Having finished another popsci book on chaos theory recently (Ian Stewart’s Does God Play Dice?), I thought it’d be an interesting exercise to visualise the Lorenz attractor, and since it’s been a while since I’ve done anything new in programming, to take the opportunity to get into Xlib, the X Window System C library. Results aren’t very encouraging.
I mean, I got something to work easily enough, but any attempt at introducing color beyond black and white for clarity fails miserably and in non-deterministic ways. Eventually I gave up and redid it using something I know.
(It’s prettier animated, so do compile the code yourself and see.)
In both cases, the screen represents the Cartesian plane (X-axis horizontal, Y-axis vertical, origin right in the center; one unit is ten pixels). In the Xlib version (left) the Z component is ignored entirely (so it’s really a projection of the attractor onto the Cartesian plane), in the Allegro version (right) some attempt at representing it using shades of gray has been made, with z=0 being black and z=55 being white (though because it is drawn with no real care, it will happily scribble dark lines over light ones if it has to).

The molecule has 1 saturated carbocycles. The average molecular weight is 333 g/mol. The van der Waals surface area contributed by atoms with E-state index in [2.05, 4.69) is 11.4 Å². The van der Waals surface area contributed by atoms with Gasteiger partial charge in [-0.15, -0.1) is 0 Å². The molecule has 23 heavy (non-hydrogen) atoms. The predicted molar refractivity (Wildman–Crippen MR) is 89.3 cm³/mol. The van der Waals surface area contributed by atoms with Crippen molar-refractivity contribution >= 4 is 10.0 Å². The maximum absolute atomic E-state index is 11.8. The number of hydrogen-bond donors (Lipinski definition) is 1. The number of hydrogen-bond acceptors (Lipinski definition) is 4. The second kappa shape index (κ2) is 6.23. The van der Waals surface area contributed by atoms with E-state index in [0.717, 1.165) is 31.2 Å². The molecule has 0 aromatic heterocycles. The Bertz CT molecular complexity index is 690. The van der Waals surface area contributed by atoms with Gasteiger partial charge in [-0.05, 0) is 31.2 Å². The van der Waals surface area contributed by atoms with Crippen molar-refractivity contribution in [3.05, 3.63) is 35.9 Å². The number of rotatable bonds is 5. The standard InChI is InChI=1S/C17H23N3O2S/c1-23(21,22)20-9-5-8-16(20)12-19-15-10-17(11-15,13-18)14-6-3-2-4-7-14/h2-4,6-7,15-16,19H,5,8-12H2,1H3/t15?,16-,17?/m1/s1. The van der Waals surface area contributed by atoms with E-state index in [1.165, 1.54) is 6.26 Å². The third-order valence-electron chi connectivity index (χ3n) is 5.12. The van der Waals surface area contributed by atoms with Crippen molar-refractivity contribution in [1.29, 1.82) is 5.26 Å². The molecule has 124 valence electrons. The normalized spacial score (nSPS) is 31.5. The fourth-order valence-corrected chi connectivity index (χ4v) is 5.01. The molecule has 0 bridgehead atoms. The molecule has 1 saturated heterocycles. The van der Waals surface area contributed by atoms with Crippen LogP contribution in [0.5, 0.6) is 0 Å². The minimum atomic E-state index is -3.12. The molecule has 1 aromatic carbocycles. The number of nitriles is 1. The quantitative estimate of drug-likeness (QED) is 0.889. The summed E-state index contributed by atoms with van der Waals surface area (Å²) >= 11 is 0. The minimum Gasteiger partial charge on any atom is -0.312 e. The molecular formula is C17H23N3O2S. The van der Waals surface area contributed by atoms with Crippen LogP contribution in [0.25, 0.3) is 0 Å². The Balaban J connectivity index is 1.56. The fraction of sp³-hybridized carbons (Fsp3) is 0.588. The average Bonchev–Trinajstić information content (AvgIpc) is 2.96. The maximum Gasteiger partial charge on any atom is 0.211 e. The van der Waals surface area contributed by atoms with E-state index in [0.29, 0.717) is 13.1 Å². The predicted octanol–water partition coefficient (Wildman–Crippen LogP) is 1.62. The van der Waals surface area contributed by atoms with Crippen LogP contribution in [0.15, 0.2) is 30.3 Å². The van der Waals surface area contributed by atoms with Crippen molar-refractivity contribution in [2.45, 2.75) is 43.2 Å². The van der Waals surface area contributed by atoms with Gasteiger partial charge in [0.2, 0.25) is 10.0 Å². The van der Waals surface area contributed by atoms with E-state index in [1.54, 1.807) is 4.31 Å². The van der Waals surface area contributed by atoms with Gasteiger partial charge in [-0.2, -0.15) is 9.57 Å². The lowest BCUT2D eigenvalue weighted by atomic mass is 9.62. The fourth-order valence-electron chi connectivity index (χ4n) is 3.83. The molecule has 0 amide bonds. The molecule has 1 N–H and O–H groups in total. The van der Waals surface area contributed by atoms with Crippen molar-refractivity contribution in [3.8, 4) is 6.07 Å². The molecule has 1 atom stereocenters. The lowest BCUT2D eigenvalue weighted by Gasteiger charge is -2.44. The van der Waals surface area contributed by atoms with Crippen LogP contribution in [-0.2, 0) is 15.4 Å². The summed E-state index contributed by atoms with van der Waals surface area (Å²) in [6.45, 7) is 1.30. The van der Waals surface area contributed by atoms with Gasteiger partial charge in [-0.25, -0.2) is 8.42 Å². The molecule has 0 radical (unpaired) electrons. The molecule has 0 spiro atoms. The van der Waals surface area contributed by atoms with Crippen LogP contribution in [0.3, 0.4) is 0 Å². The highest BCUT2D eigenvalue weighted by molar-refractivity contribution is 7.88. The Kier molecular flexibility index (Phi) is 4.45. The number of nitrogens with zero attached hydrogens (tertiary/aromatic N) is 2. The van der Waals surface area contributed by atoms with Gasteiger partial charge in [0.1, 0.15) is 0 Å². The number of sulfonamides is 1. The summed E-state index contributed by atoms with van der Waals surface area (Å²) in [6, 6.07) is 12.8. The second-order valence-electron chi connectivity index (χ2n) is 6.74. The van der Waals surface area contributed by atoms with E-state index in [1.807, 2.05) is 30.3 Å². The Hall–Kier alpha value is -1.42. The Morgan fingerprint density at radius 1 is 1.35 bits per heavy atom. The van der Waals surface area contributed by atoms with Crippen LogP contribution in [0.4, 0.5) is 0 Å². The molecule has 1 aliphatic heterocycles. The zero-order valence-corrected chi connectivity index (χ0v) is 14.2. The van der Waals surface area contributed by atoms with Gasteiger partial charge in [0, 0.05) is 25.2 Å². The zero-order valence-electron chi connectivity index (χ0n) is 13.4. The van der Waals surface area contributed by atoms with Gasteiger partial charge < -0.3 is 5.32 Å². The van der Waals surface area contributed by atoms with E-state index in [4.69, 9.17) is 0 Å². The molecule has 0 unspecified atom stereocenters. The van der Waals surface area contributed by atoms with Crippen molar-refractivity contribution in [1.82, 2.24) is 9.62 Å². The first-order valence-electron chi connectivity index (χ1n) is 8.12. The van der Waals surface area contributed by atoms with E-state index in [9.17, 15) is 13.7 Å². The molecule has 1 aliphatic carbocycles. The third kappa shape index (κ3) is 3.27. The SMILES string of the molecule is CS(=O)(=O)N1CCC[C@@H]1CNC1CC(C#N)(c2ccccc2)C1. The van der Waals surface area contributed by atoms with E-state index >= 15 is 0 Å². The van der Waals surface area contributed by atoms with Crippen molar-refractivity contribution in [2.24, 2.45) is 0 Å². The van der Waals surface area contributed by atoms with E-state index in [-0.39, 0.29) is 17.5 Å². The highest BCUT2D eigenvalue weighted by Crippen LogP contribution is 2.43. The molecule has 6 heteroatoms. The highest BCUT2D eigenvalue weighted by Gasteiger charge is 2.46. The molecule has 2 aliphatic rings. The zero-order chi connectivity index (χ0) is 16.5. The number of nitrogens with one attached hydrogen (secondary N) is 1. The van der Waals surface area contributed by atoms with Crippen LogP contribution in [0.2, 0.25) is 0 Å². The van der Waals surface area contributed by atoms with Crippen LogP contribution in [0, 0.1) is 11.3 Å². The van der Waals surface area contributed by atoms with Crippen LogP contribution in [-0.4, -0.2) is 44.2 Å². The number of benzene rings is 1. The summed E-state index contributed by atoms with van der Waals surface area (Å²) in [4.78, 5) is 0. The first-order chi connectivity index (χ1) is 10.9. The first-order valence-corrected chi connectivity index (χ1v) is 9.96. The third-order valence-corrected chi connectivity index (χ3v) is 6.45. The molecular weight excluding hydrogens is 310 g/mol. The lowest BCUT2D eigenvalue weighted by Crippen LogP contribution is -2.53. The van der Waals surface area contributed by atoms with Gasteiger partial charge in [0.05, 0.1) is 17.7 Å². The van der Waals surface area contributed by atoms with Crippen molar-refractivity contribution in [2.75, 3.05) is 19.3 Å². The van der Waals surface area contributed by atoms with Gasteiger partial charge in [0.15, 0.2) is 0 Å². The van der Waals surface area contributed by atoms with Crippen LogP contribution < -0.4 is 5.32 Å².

You can mess with the variables and starting condition to see how it behaves, or swap around some Xs and Ys and Zs to get different angles, and at least in the Allegro version, messing with color is trivial enough.
Which brings me to my question: does anyone know of decent introductions to Xlib? The Internet is full of tutorials, and as usual, all of them seem to suck. I know Xlib isn’t really supposed to be used directly, but I want to.